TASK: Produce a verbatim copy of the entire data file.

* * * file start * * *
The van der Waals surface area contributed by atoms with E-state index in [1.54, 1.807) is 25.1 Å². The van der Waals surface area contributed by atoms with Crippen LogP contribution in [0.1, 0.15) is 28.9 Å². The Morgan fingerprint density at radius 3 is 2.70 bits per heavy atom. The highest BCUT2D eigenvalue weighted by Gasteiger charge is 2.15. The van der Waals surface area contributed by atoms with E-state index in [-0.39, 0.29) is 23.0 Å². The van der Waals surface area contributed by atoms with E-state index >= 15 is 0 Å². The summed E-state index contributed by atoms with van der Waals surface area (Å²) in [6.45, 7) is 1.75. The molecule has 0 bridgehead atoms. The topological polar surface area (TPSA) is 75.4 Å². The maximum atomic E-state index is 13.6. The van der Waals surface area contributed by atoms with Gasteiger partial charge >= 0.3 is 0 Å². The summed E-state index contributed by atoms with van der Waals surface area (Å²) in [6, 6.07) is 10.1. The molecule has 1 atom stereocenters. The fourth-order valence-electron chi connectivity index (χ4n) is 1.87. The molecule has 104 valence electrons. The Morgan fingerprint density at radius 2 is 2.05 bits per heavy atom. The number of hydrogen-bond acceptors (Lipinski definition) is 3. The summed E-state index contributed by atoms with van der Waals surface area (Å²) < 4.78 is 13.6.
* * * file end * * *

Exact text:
The van der Waals surface area contributed by atoms with E-state index in [1.54, 1.807) is 25.1 Å². The van der Waals surface area contributed by atoms with Crippen LogP contribution in [0.1, 0.15) is 28.9 Å². The Morgan fingerprint density at radius 3 is 2.70 bits per heavy atom. The highest BCUT2D eigenvalue weighted by Gasteiger charge is 2.15. The van der Waals surface area contributed by atoms with E-state index in [-0.39, 0.29) is 23.0 Å². The van der Waals surface area contributed by atoms with E-state index >= 15 is 0 Å². The summed E-state index contributed by atoms with van der Waals surface area (Å²) in [6.45, 7) is 1.75. The molecule has 0 bridgehead atoms. The topological polar surface area (TPSA) is 75.4 Å². The maximum atomic E-state index is 13.6. The van der Waals surface area contributed by atoms with Gasteiger partial charge >= 0.3 is 0 Å². The summed E-state index contributed by atoms with van der Waals surface area (Å²) in [6, 6.07) is 10.1. The molecule has 1 atom stereocenters. The fourth-order valence-electron chi connectivity index (χ4n) is 1.87. The molecule has 104 valence electrons. The Morgan fingerprint density at radius 2 is 2.05 bits per heavy atom. The number of hydrogen-bond acceptors (Lipinski definition) is 3. The summed E-state index contributed by atoms with van der Waals surface area (Å²) < 4.78 is 13.6.